Terrestrial sedimentation and the carbon cycle: Coupling weathering and erosion to carbon burial
Article first published online: 21 SEP 2012
This paper is not subject to U.S. copyright. Published in 1998 by the American Geophysical Union.
Global Biogeochemical Cycles
Volume 12, Issue 2, pages 231–257, June 1998
How to Cite
1998), Terrestrial sedimentation and the carbon cycle: Coupling weathering and erosion to carbon burial, Global Biogeochem. Cycles, 12(2), 231–257, doi:10.1029/98GB00741.(
- Issue published online: 21 SEP 2012
- Article first published online: 21 SEP 2012
- Manuscript Accepted: 26 FEB 1998
- Manuscript Received: 19 MAR 1997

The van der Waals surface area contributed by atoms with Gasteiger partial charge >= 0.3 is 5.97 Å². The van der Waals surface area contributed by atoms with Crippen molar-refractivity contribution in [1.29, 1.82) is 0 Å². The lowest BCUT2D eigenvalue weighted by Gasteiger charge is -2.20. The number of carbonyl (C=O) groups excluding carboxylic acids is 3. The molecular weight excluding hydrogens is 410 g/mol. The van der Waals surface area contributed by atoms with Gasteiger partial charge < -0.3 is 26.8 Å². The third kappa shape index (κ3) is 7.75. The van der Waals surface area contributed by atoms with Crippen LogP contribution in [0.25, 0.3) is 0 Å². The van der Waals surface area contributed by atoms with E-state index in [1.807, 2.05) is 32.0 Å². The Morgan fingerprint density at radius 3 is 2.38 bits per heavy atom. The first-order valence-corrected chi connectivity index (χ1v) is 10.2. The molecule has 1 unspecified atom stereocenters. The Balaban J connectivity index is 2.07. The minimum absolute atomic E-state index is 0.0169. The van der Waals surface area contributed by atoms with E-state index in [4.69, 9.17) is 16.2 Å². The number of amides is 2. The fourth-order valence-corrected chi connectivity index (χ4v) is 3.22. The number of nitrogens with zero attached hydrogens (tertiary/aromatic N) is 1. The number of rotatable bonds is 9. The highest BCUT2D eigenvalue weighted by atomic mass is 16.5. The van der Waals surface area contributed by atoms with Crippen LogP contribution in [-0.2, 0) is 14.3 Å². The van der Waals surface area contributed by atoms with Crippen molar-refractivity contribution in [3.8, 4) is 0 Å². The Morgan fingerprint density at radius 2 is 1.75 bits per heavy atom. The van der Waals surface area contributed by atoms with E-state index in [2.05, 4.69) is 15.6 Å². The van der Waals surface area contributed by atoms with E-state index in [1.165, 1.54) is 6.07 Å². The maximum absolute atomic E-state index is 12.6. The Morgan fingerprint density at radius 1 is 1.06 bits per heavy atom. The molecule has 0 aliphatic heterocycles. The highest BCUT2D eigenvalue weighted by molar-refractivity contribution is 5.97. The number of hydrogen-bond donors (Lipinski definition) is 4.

This paper examines the linkages between the carbon cycle and sedimentary processes on land. Available data suggest that sedimentation on land can bury vast quantities of organic carbon, roughly 1015 g C yr−1. To evaluate the relative roles of various classes of processes in the burial of carbon on land, terrestrial sedimentation was modeled as a series of 864 scenarios. Each scenario represents a unique choice of intensities for seven classes of processes and two different global wetland distributions. Comparison was made with presumed preagricultural conditions. The classes of processes were divided into two major component parts: clastic sedimentation of soil-derived carbon and organic sedimentation of autochthonous carbon. For clastic sedimentation, masses of sediment were considered for burial as reservoir sediment, lake sediment, and combined colluvium, alluvium, and aeolian deposits. When the ensemble of models is examined, the human-induced burial of 0.6-1.5·1015 g yr−1 of carbon on land is entirely plausible. This sink reaches its maximum strength between 30° and 50° N. Paddy lands stand out as a type of land use that warrants future study, but the many faces of rice agriculture limit generalization. In an extreme scenario, paddy lands alone could be made to bury about 1·1015 g C yr−1. Arguing that terrestrial sedimentation processes could be much of the sink for the so called “missing carbon” is reasonable. Such a hypothesis, however, requires major redesign of how the carbon cycle is modeled. Unlike ecosystem processes that are amenable to satellite monitoring and parallel modeling, many aspects of terrestrial sedimentation are hidden from space.